“This loop heads through mahogany forests and coastal mangroves with lots of wildlife along the way.
— Zander Göpfert
Birding · River/Creek · Wildlife
While the full loop might be a bit long for smaller kids, a shuttle or out and back option along the Snake Bight Trail is a good option with plenty to see along the way.
Even with arguably some of the worst mosquitos in the park, visitors flock to this loop for its rich plant life, ample opportunity to spot wildlife, and picturesque views out into Snake Bight through the mangroves.
Head out along Snake Bight Trail
to the lookout platform at the edge of Snake Bight before backtracking 0.3 miles to head west on the Rowdy Bend Trail
through a lush, tropical forest.
Need to Know
The mosquitos in this area are notoriously bad. Plan accordingly with bug spray and long sleeves.
Begin this hike at the Snake Bight trailhead off the Main Park Road. Head south through the tropical forest on the Snake Bight Trail
, which used to be a road to an old fish-processing plant. Today, the vegetation and erosion of the road have returned this route to a narrow pathway. The trail runs parallel to the Snake Bight canal that leads to Snake Bight (a "bight" is a u-shaped coastal feature similar to a bay or inlet). Be on the lookout for alligators along the banks of the canal!
Continuing along the trail, note the change in plant life as it transitions from a tropical forest to a coastal prairie filled with buttonwoods and salt hay. These last two miles stretch softly underfoot to a raised boardwalk and observation platform for photos and a prime spot to break out the binoculars and spot a rare but consistent wintertime visitor to this area, the Greater Flamingo.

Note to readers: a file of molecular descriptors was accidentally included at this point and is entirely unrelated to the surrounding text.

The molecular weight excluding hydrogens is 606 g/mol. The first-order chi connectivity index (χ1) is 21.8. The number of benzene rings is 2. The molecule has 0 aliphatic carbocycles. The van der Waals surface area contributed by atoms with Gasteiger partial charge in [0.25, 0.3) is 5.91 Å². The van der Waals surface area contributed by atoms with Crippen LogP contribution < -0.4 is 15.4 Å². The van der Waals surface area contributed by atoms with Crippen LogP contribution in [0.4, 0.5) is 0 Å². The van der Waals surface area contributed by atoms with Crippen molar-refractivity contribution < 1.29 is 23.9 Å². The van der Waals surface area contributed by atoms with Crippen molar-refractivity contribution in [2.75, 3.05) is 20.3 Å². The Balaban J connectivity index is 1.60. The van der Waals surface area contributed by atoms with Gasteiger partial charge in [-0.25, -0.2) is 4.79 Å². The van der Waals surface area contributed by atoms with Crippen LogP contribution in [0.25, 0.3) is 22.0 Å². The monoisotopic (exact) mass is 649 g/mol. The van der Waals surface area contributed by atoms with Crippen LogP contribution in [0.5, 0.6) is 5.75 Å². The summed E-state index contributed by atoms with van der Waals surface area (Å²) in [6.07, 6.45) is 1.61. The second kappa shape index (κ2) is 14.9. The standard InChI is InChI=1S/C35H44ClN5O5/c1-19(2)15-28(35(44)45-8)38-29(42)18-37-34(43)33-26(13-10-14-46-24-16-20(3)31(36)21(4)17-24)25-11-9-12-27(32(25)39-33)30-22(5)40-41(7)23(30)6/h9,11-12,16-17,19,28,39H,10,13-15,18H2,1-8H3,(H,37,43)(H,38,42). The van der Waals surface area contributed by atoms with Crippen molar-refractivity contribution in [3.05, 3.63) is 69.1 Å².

From the deck, head back the way you came for three-tenths of a mile, looking for an unsigned break in the vegetation to the left marking the Rowdy Bend Trail
Turn left onto the Rowdy Bend Trail
as it heads west on a fairly open, grassy route. The further along you get on this trail, the more overgrown the vegetation becomes, tightening in on the path as it winds through the dense tropical hammock.
Just under three-quarters of a mile from the turn off the Snake Bight Trail
, the Rowdy Bend Trail
opens into a grass prairie with pockets of water throughout. The trail tread changes according to the predominant plant life, becoming soft under the matted salt hay.
After another mile, the trail bends to the right, heading northwest, re-entering the mahogany woods with knotted roots along the forest floor. Continue on this last mile of the Rowdy Bend Trail
before it comes out onto the Main Park Road.
Turn right onto the Main Park Road as it heads back to the Snake Bight Parking Area in 2.7 miles. After a little more than a mile, look to the right-hand side of the road over at Mrazek Pond for another great spot to view wildlife.
As an alternative to hiking along the Main Park Road, leave a second vehicle at the Rowdy Bend Parking Area and shuttle back to the Snake Bight Parking Area.
Flora & Fauna
Be on the lookout for Greater Flamingos, alligators, turtles, and a variety of other birds such as egrets, anhingas, spoonbills, herons, and ospreys.